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Engineering Design Education In A Hybrid Way: Combining Face To Face Instruction With E Learning Collaboration

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2004 Annual Conference


Salt Lake City, Utah

Publication Date

June 20, 2004

Start Date

June 20, 2004

End Date

June 23, 2004



Conference Session

Emerging Trends in Engineering Education

Page Count


Page Numbers

9.541.1 - 9.541.17



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Paper Authors

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Toshiyuki Yamamoto

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Kazuya Takemata

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Masakatsu Matsuishi

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NOTE: The first page of text has been automatically extracted and included below in lieu of an abstract

Session 1793

Engineering Design Education in a Hybrid Way, Combining Face-to-Face Instruction with e-Learning Collaboration - Incorporating e-Learning Collaboration to Break the Cultural Barrier in Students’ Work Dynamics -

Masakatsu Matsuishi, Dr. Eng., Kazuya Takemata, Dr. Eng., Toshiyuki Yamamoto, Ph.D.

Division of Engineering Design Kanazawa Institute of Technology ISHIKAWA 921-8501 JPN


This paper presents one of many effective ways to overcome instructional issues while conducting Project-based Learning in Engineering Design courses targeting lower classmen in engineering institutions in Japan.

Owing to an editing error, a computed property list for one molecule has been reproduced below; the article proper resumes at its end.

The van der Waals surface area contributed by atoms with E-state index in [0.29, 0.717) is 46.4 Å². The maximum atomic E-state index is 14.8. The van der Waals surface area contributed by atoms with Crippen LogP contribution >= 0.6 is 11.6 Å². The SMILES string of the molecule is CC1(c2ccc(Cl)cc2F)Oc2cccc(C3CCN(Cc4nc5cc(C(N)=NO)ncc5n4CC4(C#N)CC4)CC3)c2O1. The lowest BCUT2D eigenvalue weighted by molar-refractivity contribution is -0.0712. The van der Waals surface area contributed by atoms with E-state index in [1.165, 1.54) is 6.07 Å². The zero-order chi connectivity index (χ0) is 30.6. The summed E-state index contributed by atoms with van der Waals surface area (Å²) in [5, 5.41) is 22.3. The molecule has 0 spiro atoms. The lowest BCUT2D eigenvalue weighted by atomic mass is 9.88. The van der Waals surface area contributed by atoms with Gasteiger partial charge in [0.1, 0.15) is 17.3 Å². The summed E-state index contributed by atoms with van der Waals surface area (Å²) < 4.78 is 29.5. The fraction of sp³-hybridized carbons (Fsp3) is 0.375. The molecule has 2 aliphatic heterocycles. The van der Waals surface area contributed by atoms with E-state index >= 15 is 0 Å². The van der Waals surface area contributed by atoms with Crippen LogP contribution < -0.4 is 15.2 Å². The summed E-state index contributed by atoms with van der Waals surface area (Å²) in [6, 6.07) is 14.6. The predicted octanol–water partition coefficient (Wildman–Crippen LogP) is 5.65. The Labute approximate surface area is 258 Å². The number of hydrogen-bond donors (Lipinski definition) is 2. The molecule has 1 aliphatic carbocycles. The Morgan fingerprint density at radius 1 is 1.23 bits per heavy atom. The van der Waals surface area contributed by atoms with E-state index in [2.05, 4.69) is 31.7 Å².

The Kanazawa Institute of Technology (henceforth, KIT) is a pioneering university that began Engineering Design Education in 1996. Engineering Design courses are characterized by project-based learning in groups. A group, consisting of 5 students, chooses an engineering topic relating to daily life, defines its domain, and solves its problems that may have multiple solutions.

Although project-based group learning is an important instructional concept, students have not experienced any type of project-based group learning in their pre-college education. In order for students to become used to such courses, our courses are based mainly on face-to-face in-class instruction, activities, and outside-class group exercises to conduct projects. About 60 teaching staff members are in charge of 1,800 freshmen. The decision for conducting the courses in such a manner was heavily due to the fact that most Japanese students are introverted in nature. The following areas of needed growth have been observed by the instructors:

(i) Discussions in groups cannot be conducted effectively in the classroom due to the introverted nature of students.

(ii) Students tend to spend more time outside the class than the instructor expects. Since most students cannot clearly define needed roles for a project, assign responsibilities to those

Proceedings of the 2004 American Society for Engineering Education Annual Conference & Exposition Copyright 2004, American Society for Engineering Education

Yamamoto, T., & Takemata, K., & Matsuishi, M. (2004, June), Engineering Design Education In A Hybrid Way: Combining Face To Face Instruction With E Learning Collaboration Paper presented at 2004 Annual Conference, Salt Lake City, Utah. 10.18260/1-2--14024

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